In 23 PA against the Yankees, Pedro Ciriaco is batting .500/.522/.682 with 7 R and 6 RBI, and I want him to go away.
Onto the line-ups:
|Boston Red Sox||New York Yankees|
|Jacoby Ellsbury, CF||Derek Jeter, DH|
|Carl Crawford, LF||Nick Swisher, 1B|
|Dustin Pedroia, 2B||Robinson Cano, 2B|
|Adrian Gonzalez, 1B||Andruw Jones, RF|
|Cody Ross, DH||Casey McGehee, 3B|
Of course, none of this is really unexpected. In fact, it seems as though just about everyone expected the Bobby Valentine era in Boston to go badly. In retrospect, that’s not really because Valentine is a bad baseball manager, in fact I think it’s pretty hard to argue that he’s made very many mistakes at all in that regard, given the hand he’s been dealt with his current team, but because he was such an odd fit for the organization that had been presided over by Terry Francona for so many years. It was so odd, in fact, that at time this spring I actually wondered if Valentine’s entire purpose in Boston was to serve as a scapegoat for this season before getting fired.
The most striking thing about the hiring of Valentine was how unconvincing it seemed from the get go. The Red Sox made a rather rash decision to scapegoat Terry Francona for the disastrous finish to 2011, and then someone within the organization leaked a lot of embarrassing details and accusations about him to the local press.…
All five AL East teams have lost significant pieces, many for a majority of the season. On paper, the Red Sox were supposed to be neck and neck with the Yankees in August. I’ve heard an innumerable amount of injury excuses for teams this year, but 12.5 games now stand between the first place Yankees...
The obvious rejoinder here would be the assumption that Melky’s breakout over the past two seasons has been a mirage, a bunch of smoke and mirrors attributable to his use of “PE”Ds. As regular readers know, I think that’s roughly 90% hogwash. Even allowing that drug use may have increased his performance at the margins, it’s simply ridiculous to continue thinking of “PE”Ds as magic bullets that could turn one of the worst players in baseball during the 2010 season into one of its best a mere two years later. Whatever the effect of the drugs Melky was using, a huge chunk of his turnaround simply must be attributable to factors outside of juicing.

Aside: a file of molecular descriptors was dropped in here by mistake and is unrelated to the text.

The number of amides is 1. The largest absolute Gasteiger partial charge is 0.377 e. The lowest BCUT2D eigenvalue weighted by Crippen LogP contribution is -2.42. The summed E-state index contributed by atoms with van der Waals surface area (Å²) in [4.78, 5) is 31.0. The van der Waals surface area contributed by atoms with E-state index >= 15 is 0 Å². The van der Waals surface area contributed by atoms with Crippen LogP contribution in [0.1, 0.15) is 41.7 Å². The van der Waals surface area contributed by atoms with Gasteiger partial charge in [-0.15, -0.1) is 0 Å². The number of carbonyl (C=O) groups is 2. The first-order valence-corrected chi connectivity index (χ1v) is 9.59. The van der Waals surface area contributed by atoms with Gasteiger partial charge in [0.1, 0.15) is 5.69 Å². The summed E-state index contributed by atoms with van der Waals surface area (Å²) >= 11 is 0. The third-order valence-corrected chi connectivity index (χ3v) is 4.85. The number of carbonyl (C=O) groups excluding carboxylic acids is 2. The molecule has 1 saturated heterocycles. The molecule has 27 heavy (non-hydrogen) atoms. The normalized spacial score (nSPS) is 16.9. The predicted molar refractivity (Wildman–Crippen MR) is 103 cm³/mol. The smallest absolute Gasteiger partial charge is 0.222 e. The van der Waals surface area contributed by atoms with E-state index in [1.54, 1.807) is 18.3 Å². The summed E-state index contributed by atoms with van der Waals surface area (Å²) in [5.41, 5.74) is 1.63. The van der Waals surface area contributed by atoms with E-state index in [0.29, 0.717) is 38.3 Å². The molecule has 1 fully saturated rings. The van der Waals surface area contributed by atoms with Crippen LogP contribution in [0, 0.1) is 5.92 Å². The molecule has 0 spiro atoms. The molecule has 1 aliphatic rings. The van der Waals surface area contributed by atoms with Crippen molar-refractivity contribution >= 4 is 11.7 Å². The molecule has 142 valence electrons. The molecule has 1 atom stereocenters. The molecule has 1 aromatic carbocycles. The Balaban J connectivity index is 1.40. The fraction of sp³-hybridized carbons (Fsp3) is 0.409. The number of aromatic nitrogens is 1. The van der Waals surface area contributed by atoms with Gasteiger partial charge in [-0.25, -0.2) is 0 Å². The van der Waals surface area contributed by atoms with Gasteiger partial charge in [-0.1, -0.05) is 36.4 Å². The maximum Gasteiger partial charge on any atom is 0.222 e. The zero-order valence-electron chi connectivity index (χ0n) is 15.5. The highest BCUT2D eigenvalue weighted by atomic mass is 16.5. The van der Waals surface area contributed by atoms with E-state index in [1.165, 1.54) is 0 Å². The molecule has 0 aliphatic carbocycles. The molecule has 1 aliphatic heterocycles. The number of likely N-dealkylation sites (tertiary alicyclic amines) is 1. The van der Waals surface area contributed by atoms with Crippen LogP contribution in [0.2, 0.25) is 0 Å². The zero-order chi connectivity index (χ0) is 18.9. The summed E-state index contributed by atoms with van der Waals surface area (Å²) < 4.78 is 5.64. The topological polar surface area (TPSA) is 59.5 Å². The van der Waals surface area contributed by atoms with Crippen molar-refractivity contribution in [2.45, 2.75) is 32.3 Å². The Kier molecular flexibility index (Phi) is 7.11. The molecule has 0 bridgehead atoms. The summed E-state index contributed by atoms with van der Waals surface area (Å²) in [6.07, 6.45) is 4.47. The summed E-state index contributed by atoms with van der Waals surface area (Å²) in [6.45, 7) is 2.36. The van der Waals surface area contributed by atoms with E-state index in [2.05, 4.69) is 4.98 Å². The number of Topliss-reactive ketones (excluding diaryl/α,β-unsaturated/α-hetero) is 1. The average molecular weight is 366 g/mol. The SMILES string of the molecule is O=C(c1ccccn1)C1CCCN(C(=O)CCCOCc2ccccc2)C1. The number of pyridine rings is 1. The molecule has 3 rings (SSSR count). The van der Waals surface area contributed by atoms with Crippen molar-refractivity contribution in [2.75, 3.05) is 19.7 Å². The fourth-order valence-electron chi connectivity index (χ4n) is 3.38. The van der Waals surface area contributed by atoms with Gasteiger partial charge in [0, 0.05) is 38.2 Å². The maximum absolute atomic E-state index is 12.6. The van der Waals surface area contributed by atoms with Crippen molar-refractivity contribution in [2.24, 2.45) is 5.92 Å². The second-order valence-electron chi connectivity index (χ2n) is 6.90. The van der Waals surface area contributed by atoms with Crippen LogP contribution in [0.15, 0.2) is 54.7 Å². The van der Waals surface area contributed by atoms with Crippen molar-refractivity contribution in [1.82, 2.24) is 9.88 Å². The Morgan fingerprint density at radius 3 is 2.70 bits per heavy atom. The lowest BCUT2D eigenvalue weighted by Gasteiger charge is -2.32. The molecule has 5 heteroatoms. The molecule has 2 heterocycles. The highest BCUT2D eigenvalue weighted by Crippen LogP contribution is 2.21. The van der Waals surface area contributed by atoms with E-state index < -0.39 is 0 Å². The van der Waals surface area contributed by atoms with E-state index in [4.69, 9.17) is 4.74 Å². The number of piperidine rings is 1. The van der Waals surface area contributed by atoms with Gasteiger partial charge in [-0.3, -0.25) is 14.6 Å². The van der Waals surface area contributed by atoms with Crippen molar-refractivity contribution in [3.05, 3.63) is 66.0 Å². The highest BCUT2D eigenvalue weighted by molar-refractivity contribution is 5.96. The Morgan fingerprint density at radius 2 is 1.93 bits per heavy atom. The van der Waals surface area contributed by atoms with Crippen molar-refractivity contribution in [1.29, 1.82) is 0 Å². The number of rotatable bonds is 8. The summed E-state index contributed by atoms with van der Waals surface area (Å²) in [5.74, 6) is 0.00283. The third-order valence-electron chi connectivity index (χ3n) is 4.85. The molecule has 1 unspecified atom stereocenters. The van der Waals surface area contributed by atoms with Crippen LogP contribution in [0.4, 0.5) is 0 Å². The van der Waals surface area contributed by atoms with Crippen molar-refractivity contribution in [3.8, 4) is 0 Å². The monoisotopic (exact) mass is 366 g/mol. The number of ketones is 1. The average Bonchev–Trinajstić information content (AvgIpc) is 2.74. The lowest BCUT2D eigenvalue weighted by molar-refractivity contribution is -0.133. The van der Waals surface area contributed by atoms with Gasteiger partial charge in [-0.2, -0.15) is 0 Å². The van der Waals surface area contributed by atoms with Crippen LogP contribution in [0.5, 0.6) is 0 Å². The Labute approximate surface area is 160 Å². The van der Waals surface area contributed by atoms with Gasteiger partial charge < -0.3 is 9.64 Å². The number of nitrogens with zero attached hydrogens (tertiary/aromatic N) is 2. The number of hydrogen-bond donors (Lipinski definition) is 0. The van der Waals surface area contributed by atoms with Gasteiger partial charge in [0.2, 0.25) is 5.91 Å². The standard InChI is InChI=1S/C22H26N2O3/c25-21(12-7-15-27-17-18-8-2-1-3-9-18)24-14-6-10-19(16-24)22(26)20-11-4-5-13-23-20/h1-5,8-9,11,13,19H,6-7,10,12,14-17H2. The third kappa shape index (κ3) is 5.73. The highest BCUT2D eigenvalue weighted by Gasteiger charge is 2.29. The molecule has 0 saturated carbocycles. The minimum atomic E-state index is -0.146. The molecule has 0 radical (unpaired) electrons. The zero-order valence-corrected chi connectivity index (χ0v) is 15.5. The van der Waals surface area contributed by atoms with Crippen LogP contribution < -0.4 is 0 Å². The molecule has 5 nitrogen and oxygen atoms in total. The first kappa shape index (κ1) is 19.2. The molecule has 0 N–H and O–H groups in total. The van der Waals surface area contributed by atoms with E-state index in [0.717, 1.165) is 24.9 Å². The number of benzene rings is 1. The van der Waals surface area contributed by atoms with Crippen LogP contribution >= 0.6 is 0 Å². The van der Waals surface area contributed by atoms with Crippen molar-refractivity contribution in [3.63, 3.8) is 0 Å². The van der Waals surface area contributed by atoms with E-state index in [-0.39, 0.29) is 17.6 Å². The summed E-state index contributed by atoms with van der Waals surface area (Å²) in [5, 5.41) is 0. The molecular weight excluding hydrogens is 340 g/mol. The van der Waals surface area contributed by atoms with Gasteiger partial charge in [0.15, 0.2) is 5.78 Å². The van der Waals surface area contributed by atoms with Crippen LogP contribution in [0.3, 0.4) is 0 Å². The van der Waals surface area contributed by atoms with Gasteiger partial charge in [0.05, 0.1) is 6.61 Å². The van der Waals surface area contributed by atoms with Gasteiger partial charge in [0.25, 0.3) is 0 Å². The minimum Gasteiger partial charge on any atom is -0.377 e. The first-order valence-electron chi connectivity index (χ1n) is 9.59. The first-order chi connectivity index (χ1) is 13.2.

Consider this illustration by Michael Eder of TYA, comparing Melky’s swing from this year to his swing back in 2009, and you immediately notice a few differences. First, his stance is different. This year he’s slightly more closed, and his body appears to be more coiled as he waits for the pitch.…
Hey, so, remember when we all thought Derek Jeter was pretty much done after 2010 and a weak start in 2011? Well, for at least the time being, Jeter is proving us wrong. Going into yesterday’s game against the Rangers, Jeter was hitting .319/.361/.423/.784/110 OPS+. He was also sporting a .344 wOBA...